MADISON- As spring warms up Wisconsin, humans aren't the only ones tending their gardens.
At the University of WisconsinMadison Department of Bacteriology, colonies of leaf-cutter ants cultivate thriving communities of fungi and bacteria using freshly cut plant material.
While these fungus gardens are a source of food and shelter for the ants, for researchers, they are potential models for better biofuel production.
"We are interested in the whole fungus garden community, because a lot of plant biomass goes in and is converted to energy for the ants," says Frank Aylward, a bacteriology graduate student and researcher with the Great Lakes Bioenergy Research Center.
Aylward is the lead author of a study identifying new fungal enzymes that could help break down cellulosicor non-foodbiomass for processing to fuel. His work appears on the cover of the June 15 issue of the journal Applied and Environmental Microbiology.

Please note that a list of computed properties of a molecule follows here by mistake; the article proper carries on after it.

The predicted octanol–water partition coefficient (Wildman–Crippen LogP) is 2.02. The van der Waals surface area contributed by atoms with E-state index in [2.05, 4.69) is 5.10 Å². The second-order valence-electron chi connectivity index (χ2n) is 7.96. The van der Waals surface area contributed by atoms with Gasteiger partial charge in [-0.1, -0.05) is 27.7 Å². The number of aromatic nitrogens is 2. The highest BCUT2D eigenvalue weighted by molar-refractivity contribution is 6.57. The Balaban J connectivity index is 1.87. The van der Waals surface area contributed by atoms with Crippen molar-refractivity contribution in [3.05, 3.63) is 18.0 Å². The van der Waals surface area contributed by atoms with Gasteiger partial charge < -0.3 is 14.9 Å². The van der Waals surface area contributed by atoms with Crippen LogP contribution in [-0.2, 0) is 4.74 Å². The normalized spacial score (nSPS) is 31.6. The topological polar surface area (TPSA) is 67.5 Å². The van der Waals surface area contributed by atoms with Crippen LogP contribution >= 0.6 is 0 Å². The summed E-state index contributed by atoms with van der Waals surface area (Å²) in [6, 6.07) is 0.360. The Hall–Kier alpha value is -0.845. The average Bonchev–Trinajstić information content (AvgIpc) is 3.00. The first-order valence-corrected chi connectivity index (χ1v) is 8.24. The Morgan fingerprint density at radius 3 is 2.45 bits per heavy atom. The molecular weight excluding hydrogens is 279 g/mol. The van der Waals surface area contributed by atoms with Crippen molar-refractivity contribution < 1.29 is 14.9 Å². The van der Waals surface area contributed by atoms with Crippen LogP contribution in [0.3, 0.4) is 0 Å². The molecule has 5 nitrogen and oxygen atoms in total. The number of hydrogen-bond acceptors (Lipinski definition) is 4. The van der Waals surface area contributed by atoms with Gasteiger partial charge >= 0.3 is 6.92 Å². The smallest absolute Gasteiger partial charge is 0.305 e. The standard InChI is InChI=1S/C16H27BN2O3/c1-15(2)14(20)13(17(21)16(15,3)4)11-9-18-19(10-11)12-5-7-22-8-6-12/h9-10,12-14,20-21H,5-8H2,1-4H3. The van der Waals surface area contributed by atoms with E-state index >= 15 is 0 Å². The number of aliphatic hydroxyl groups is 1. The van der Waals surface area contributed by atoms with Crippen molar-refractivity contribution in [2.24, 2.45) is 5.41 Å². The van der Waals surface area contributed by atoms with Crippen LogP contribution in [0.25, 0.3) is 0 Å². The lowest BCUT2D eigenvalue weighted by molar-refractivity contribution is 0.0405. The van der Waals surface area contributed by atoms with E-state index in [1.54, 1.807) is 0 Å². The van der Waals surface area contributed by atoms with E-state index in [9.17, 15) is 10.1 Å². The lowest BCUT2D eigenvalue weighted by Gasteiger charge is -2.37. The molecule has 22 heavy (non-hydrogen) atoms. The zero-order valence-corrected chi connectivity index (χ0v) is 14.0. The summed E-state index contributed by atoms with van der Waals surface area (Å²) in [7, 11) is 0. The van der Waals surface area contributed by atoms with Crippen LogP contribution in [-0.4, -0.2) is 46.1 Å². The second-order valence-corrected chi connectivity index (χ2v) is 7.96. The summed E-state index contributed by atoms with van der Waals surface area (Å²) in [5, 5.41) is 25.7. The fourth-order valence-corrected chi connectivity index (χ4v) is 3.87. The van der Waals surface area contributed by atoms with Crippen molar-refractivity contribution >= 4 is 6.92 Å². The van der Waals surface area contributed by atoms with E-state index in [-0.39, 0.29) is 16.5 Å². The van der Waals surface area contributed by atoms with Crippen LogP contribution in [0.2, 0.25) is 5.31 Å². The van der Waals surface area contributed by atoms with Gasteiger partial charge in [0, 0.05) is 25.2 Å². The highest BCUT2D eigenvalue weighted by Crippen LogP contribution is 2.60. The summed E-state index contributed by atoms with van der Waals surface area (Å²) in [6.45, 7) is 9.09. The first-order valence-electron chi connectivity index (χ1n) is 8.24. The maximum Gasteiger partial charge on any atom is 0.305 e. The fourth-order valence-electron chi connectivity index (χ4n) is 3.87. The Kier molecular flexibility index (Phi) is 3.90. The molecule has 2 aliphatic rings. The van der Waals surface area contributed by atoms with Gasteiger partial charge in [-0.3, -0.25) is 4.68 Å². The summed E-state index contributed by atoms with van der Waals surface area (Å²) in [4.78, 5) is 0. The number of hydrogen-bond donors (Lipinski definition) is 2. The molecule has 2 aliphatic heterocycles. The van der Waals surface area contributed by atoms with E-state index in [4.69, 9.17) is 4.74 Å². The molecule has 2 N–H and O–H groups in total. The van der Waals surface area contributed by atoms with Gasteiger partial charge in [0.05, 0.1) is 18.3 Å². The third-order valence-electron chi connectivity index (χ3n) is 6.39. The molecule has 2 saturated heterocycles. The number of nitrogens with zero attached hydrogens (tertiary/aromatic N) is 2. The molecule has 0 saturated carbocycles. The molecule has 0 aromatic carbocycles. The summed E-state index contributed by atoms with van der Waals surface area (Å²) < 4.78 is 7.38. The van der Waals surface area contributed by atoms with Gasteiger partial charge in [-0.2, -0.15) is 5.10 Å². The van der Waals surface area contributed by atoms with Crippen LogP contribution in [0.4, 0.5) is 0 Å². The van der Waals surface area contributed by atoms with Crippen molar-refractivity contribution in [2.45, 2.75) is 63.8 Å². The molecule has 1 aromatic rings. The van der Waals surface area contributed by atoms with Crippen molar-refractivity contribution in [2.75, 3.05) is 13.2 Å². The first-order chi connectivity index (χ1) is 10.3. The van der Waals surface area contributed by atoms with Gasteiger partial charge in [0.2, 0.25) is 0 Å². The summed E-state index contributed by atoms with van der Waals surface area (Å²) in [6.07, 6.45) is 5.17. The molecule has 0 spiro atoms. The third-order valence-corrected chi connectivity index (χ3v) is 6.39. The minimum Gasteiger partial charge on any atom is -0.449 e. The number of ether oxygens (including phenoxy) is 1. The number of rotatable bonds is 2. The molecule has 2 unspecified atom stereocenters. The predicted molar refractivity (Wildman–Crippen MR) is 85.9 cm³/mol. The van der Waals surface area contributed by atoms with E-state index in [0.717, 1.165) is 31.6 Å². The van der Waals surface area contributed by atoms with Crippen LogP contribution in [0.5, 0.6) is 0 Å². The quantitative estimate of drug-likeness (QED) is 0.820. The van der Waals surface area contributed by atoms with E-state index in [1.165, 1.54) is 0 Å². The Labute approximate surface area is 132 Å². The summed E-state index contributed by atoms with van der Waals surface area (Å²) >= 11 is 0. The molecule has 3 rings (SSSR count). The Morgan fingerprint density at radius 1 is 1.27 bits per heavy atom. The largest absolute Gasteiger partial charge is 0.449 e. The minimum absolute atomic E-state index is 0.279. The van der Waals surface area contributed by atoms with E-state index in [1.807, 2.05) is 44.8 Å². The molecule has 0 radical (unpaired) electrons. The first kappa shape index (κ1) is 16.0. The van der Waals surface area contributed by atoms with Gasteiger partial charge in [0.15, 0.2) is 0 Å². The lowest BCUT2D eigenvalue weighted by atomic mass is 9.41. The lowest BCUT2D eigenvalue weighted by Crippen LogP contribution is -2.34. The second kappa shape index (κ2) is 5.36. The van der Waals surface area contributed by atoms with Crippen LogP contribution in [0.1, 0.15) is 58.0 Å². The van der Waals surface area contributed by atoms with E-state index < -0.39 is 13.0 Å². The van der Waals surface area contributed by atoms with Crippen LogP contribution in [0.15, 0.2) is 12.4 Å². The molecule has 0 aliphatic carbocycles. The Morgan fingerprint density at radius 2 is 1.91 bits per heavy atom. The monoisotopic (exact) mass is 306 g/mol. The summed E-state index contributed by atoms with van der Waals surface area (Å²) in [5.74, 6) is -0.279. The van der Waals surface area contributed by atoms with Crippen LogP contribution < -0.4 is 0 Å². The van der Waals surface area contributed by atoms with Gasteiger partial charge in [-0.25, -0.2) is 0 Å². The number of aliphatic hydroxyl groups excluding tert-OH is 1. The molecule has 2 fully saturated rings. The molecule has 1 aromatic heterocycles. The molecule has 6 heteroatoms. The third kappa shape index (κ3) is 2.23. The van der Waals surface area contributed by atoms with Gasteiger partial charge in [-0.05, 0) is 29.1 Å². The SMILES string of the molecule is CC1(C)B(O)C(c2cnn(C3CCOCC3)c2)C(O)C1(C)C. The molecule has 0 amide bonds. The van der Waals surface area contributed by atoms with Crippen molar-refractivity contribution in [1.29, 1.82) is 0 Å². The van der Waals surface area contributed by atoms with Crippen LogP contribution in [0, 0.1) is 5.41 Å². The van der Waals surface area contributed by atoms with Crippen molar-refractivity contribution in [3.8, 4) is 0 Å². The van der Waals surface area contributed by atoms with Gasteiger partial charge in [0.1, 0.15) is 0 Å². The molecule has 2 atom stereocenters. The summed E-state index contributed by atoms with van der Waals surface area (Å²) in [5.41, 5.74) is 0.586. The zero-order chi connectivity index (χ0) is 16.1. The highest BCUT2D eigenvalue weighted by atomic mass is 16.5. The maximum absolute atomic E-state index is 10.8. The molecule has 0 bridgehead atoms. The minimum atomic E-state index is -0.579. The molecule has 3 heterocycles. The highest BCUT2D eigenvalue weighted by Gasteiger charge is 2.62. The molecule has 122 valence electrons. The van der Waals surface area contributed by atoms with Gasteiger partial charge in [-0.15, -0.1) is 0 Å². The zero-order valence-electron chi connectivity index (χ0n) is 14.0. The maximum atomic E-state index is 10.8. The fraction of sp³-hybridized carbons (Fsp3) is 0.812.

"All the enzymes that we found are similar to known enzymes, but they are completely new; no one had identified or characterized them until now, " Aylward says.
Building on Aylward's previous study of these gardens, the researchers relied on genome sequencing provided by the U.S. Department of Energy Joint Genome Institute (JGI) and support from Roche Applied Science's 10 Gigabase Grant Program to understand the unique roles of fungi and bacteria. In addition to sequencing the genome of Leucoagaricus gongylophorous, the fungus cultivated by leaf-cutting ants, the researchers looked at the genomes of entire, living garden communities.
"We really tried as thoroughly as possible to characterize the biomass degrading enzymes produced," Aylward says. "Identifying all these new enzymes really opens the door to technological applications, because we could potentially mix and match them with others that we already know about to achieve even better biomass degradation."
|Contact: Frank Aylward|
University of Wisconsin-Madison